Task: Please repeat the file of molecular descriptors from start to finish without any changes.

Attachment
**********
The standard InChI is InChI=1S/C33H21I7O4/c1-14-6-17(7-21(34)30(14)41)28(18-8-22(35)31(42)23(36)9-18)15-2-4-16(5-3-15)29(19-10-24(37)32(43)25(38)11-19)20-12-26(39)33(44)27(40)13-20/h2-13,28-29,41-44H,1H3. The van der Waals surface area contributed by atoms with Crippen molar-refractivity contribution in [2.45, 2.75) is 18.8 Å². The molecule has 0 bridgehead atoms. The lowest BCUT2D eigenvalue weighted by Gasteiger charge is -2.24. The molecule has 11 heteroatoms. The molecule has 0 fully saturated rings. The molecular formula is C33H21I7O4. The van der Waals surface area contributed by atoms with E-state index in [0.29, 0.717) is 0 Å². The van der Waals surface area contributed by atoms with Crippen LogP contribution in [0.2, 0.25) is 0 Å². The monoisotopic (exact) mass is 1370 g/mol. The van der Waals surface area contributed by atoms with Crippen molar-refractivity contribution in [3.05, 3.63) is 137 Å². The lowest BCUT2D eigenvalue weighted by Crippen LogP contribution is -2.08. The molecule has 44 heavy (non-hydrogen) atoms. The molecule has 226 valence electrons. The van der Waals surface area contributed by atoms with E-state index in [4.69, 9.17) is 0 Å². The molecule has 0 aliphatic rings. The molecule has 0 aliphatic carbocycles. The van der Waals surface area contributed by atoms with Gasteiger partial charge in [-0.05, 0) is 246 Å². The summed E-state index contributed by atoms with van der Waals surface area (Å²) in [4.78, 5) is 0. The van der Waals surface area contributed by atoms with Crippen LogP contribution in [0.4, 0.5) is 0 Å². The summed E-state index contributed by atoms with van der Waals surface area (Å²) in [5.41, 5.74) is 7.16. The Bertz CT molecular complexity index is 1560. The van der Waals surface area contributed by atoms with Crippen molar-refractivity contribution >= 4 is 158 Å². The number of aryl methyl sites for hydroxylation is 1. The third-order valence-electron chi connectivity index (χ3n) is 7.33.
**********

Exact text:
The standard InChI is InChI=1S/C33H21I7O4/c1-14-6-17(7-21(34)30(14)41)28(18-8-22(35)31(42)23(36)9-18)15-2-4-16(5-3-15)29(19-10-24(37)32(43)25(38)11-19)20-12-26(39)33(44)27(40)13-20/h2-13,28-29,41-44H,1H3. The van der Waals surface area contributed by atoms with Crippen molar-refractivity contribution in [2.45, 2.75) is 18.8 Å². The molecule has 0 bridgehead atoms. The lowest BCUT2D eigenvalue weighted by Gasteiger charge is -2.24. The molecule has 11 heteroatoms. The molecule has 0 fully saturated rings. The molecular formula is C33H21I7O4. The van der Waals surface area contributed by atoms with E-state index in [0.29, 0.717) is 0 Å². The van der Waals surface area contributed by atoms with Crippen LogP contribution in [0.2, 0.25) is 0 Å². The monoisotopic (exact) mass is 1370 g/mol. The van der Waals surface area contributed by atoms with Crippen molar-refractivity contribution in [3.05, 3.63) is 137 Å². The lowest BCUT2D eigenvalue weighted by Crippen LogP contribution is -2.08. The molecule has 44 heavy (non-hydrogen) atoms. The molecule has 226 valence electrons. The van der Waals surface area contributed by atoms with E-state index in [4.69, 9.17) is 0 Å². The molecule has 0 aliphatic rings. The molecule has 0 aliphatic carbocycles. The van der Waals surface area contributed by atoms with Gasteiger partial charge in [-0.05, 0) is 246 Å². The summed E-state index contributed by atoms with van der Waals surface area (Å²) in [4.78, 5) is 0. The van der Waals surface area contributed by atoms with Crippen LogP contribution in [0.4, 0.5) is 0 Å². The summed E-state index contributed by atoms with van der Waals surface area (Å²) in [5.41, 5.74) is 7.16. The Bertz CT molecular complexity index is 1560. The van der Waals surface area contributed by atoms with Crippen molar-refractivity contribution >= 4 is 158 Å². The number of aryl methyl sites for hydroxylation is 1. The third-order valence-electron chi connectivity index (χ3n) is 7.33.